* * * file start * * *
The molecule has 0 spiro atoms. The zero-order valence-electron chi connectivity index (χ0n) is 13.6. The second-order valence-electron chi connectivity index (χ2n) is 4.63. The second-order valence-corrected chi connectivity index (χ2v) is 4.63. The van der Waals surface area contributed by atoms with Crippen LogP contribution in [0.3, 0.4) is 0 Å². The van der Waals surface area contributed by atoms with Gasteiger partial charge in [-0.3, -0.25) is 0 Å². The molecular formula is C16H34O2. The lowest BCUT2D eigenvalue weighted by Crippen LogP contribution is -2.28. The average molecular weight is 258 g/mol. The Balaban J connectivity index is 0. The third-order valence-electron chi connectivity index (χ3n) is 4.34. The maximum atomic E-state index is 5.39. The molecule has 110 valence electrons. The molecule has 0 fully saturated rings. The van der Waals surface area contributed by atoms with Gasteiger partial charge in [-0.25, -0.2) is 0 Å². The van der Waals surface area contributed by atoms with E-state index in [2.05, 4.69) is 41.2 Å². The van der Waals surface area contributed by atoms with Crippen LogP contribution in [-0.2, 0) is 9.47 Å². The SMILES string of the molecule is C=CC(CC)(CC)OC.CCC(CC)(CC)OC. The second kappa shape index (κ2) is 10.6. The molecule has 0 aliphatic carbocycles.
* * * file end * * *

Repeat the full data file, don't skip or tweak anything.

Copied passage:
The molecule has 0 spiro atoms. The zero-order valence-electron chi connectivity index (χ0n) is 13.6. The second-order valence-electron chi connectivity index (χ2n) is 4.63. The second-order valence-corrected chi connectivity index (χ2v) is 4.63. The van der Waals surface area contributed by atoms with Crippen LogP contribution in [0.3, 0.4) is 0 Å². The van der Waals surface area contributed by atoms with Gasteiger partial charge in [-0.3, -0.25) is 0 Å². The molecular formula is C16H34O2. The lowest BCUT2D eigenvalue weighted by Crippen LogP contribution is -2.28. The average molecular weight is 258 g/mol. The Balaban J connectivity index is 0. The third-order valence-electron chi connectivity index (χ3n) is 4.34. The maximum atomic E-state index is 5.39. The molecule has 110 valence electrons. The molecule has 0 fully saturated rings. The van der Waals surface area contributed by atoms with Gasteiger partial charge in [-0.25, -0.2) is 0 Å². The van der Waals surface area contributed by atoms with E-state index in [2.05, 4.69) is 41.2 Å². The van der Waals surface area contributed by atoms with Crippen LogP contribution in [-0.2, 0) is 9.47 Å². The SMILES string of the molecule is C=CC(CC)(CC)OC.CCC(CC)(CC)OC. The second kappa shape index (κ2) is 10.6. The molecule has 0 aliphatic carbocycles.